The Ontario Medical Association says the agreement was accepted by 81 per cent of the nearly 21,000 doctors who voted by phone or online.
The OMA says the deal, worth $11.1-billion a year, will trim spending by $400 million through a half a per cent payment cut for all doctors while "modernizing" how services are delivered.
But Health Minister Deb Matthews has said total payments to physicians will rise by $100 million as new doctors are brought on, an increase that will be offset by cost savings.
The changes to services include shortening the length of time of annual physicals and the number of tests done on healthy adult patients.
The OMA says the agreement, effective from last Oct. 1 until March 31, 2014, will pump new money into house calls to seniors and high-need patients.
It also says the deal announced Sunday will let patients speak to doctors more easily through "e-consultations."
A tentative agreement was reached last month after the two sides returned to the bargaining table following a dispute this year over regulatory changes to cut Ontario Health Insurance Plan fees and premiums.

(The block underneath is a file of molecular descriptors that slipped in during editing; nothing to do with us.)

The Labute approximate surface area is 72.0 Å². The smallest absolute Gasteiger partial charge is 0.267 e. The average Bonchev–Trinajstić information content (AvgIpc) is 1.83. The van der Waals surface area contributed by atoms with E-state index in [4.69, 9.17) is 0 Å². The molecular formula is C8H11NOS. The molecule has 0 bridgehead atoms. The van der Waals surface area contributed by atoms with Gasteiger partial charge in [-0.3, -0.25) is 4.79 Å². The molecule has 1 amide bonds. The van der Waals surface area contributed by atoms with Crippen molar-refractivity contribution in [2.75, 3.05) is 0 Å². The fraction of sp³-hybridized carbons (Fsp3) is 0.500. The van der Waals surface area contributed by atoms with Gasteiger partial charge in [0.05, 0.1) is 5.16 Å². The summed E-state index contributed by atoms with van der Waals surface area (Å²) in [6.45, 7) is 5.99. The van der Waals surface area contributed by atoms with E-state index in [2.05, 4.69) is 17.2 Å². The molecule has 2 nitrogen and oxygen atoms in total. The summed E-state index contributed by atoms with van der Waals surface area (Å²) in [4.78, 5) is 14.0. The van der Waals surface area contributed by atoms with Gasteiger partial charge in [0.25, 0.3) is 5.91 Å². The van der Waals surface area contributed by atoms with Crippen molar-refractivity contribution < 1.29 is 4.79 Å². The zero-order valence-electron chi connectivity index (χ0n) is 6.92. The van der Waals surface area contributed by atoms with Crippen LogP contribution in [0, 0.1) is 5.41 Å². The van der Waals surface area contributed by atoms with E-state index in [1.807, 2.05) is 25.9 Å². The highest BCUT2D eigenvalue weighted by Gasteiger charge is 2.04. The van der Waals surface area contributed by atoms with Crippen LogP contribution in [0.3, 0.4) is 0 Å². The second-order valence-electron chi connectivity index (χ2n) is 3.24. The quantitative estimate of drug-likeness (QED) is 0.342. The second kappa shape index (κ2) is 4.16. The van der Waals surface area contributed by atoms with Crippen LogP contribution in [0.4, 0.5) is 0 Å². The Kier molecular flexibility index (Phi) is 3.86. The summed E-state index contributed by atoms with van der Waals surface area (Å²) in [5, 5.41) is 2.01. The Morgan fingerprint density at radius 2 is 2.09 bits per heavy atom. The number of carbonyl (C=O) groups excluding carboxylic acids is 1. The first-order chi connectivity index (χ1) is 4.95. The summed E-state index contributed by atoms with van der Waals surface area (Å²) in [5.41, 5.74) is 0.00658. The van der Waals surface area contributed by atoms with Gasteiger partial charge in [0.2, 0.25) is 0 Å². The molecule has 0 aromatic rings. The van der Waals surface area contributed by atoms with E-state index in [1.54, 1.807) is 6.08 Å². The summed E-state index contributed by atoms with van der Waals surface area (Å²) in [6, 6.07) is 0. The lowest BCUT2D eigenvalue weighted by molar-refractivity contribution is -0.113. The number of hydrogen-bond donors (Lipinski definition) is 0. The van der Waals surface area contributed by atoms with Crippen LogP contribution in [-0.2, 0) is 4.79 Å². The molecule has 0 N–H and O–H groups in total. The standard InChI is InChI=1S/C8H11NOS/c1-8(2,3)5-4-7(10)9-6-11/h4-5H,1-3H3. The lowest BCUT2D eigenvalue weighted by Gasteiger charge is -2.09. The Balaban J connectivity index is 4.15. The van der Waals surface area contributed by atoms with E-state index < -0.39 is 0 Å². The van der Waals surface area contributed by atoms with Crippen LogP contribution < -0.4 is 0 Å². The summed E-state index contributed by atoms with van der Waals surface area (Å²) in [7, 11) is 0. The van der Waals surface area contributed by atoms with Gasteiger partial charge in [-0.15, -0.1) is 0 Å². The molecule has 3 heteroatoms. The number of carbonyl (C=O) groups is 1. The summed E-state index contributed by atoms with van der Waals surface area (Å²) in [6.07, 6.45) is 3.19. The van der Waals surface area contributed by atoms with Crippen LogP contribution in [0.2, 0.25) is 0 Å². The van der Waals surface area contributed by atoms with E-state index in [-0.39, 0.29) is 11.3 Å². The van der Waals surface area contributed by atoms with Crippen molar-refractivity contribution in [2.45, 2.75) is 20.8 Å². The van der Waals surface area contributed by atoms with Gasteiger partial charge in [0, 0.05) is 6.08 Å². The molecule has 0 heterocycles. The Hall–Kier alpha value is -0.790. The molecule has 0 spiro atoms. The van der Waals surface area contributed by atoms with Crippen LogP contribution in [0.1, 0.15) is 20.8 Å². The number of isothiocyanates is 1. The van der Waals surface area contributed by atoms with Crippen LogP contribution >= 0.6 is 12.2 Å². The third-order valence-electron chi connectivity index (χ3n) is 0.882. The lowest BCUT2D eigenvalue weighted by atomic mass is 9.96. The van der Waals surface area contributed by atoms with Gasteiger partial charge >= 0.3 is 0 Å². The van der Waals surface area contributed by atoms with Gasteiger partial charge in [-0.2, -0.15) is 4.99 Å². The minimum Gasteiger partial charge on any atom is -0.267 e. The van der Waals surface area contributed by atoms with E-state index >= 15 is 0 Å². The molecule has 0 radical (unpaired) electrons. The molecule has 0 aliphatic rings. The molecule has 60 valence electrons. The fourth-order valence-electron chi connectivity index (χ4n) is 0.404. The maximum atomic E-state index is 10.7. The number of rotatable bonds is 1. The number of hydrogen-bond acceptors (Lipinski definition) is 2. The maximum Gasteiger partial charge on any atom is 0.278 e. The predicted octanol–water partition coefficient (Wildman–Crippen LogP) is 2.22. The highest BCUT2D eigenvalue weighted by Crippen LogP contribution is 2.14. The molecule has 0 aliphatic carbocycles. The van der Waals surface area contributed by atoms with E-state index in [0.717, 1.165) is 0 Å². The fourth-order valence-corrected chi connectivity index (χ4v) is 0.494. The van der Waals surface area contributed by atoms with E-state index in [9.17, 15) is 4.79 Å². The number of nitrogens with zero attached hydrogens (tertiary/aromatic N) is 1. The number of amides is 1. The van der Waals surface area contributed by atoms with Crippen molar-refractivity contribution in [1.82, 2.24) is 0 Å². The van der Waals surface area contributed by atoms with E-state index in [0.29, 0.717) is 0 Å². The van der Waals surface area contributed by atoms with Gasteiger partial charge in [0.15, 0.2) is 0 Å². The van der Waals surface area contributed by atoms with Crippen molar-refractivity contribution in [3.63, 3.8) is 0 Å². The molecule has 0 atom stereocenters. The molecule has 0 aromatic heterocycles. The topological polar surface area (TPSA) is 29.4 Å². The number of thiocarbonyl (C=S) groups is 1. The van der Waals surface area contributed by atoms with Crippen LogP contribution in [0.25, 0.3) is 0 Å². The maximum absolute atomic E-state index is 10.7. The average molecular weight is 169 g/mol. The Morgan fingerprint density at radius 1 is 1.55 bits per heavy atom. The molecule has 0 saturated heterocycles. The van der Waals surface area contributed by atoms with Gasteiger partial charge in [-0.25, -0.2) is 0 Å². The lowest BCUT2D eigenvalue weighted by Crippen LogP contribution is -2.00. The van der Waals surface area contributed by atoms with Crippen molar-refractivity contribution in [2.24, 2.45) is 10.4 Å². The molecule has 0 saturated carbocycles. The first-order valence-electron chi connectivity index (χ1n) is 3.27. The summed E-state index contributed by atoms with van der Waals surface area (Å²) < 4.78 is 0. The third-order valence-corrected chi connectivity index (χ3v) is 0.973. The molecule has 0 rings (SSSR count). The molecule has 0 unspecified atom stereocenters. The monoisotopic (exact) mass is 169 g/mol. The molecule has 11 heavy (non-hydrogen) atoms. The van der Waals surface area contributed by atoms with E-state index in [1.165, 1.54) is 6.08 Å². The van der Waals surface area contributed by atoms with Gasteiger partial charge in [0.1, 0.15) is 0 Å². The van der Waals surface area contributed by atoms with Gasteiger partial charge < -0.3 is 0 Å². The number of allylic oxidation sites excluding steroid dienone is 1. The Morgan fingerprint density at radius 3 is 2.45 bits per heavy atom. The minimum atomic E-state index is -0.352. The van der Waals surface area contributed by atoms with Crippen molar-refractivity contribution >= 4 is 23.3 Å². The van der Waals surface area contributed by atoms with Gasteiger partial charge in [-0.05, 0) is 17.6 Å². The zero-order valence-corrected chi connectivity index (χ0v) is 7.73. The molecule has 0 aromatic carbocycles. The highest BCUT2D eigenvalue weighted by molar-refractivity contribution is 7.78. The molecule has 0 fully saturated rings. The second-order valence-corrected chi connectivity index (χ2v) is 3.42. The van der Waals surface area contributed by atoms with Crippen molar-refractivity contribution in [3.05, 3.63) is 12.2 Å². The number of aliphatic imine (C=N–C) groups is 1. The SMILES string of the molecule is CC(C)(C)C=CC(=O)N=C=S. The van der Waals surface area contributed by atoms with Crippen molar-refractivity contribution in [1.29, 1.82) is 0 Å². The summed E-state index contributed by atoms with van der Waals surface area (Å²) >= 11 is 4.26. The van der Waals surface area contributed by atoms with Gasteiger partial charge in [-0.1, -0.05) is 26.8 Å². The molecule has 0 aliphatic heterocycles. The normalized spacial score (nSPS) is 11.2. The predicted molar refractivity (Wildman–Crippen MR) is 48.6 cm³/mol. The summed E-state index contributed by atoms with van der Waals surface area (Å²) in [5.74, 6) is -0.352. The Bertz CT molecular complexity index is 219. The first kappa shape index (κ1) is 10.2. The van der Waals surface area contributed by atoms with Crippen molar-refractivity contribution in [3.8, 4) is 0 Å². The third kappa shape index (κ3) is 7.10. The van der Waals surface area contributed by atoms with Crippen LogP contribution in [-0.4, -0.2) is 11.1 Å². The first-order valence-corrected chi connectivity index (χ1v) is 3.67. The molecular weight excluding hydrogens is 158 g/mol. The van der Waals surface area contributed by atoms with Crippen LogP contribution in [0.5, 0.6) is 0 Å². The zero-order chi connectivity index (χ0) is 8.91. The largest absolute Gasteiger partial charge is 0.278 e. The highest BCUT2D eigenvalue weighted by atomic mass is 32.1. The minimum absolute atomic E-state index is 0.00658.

The deal shows doctors can work with the Liberal government as it moves to tame the deficit, said OMA President Dr. Doug Weir.
"Ontario's doctors demonstrated tremendous leadership by being active partners in helping the province with its fiscal challenges," he said in a release.
"If we are going to build on our successes in recent years to improve health care in Ontario, doctors and government need to continue to work in partnership."
Matthews called the ratification an "important milestone" for the province's health care system.
"Ontario's doctors have demonstrated real leadership today. They worked with us to find creative solutions under challenging fiscal circumstances," she said in a statement.
"This agreement marks a renewed era of partnership with doctors as we work together to transform and sustain our precious health care system."
Also on HuffPost